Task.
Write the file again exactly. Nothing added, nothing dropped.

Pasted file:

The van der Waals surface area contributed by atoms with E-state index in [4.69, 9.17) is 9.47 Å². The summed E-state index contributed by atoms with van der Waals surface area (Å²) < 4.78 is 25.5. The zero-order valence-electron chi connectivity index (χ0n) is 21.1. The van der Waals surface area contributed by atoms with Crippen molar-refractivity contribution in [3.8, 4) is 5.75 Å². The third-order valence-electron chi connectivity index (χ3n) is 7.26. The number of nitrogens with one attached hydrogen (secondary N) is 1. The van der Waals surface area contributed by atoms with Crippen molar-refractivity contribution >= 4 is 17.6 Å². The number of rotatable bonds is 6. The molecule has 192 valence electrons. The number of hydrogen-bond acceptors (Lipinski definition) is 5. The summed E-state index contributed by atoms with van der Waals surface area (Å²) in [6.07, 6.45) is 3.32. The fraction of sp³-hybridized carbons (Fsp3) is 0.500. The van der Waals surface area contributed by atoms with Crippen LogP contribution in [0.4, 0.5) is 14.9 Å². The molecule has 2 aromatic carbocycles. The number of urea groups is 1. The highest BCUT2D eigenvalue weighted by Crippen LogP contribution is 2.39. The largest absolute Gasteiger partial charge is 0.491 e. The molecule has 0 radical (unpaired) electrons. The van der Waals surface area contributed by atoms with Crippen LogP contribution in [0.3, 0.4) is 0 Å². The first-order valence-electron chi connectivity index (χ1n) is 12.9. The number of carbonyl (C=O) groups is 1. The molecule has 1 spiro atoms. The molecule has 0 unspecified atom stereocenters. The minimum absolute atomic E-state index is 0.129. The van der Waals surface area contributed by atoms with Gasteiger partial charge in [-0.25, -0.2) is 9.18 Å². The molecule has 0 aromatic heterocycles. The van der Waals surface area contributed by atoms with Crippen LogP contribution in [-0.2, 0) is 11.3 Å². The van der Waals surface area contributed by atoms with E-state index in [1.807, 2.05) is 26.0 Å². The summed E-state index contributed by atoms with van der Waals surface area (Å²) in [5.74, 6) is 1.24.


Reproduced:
The van der Waals surface area contributed by atoms with E-state index in [4.69, 9.17) is 9.47 Å². The summed E-state index contributed by atoms with van der Waals surface area (Å²) < 4.78 is 25.5. The zero-order valence-electron chi connectivity index (χ0n) is 21.1. The van der Waals surface area contributed by atoms with Crippen molar-refractivity contribution in [3.8, 4) is 5.75 Å². The third-order valence-electron chi connectivity index (χ3n) is 7.26. The number of nitrogens with one attached hydrogen (secondary N) is 1. The van der Waals surface area contributed by atoms with Crippen molar-refractivity contribution >= 4 is 17.6 Å². The number of rotatable bonds is 6. The molecule has 192 valence electrons. The number of hydrogen-bond acceptors (Lipinski definition) is 5. The summed E-state index contributed by atoms with van der Waals surface area (Å²) in [6.07, 6.45) is 3.32. The fraction of sp³-hybridized carbons (Fsp3) is 0.500. The van der Waals surface area contributed by atoms with Crippen LogP contribution in [0.4, 0.5) is 14.9 Å². The molecule has 2 aromatic carbocycles. The number of urea groups is 1. The highest BCUT2D eigenvalue weighted by Crippen LogP contribution is 2.39. The largest absolute Gasteiger partial charge is 0.491 e. The molecule has 0 radical (unpaired) electrons. The van der Waals surface area contributed by atoms with Crippen LogP contribution in [0.3, 0.4) is 0 Å². The first-order valence-electron chi connectivity index (χ1n) is 12.9. The number of carbonyl (C=O) groups is 1. The molecule has 1 spiro atoms. The molecule has 0 unspecified atom stereocenters. The minimum absolute atomic E-state index is 0.129. The van der Waals surface area contributed by atoms with Gasteiger partial charge in [-0.25, -0.2) is 9.18 Å². The molecule has 0 aromatic heterocycles. The van der Waals surface area contributed by atoms with Crippen LogP contribution in [-0.2, 0) is 11.3 Å². The van der Waals surface area contributed by atoms with E-state index in [1.807, 2.05) is 26.0 Å². The summed E-state index contributed by atoms with van der Waals surface area (Å²) in [5.74, 6) is 1.24.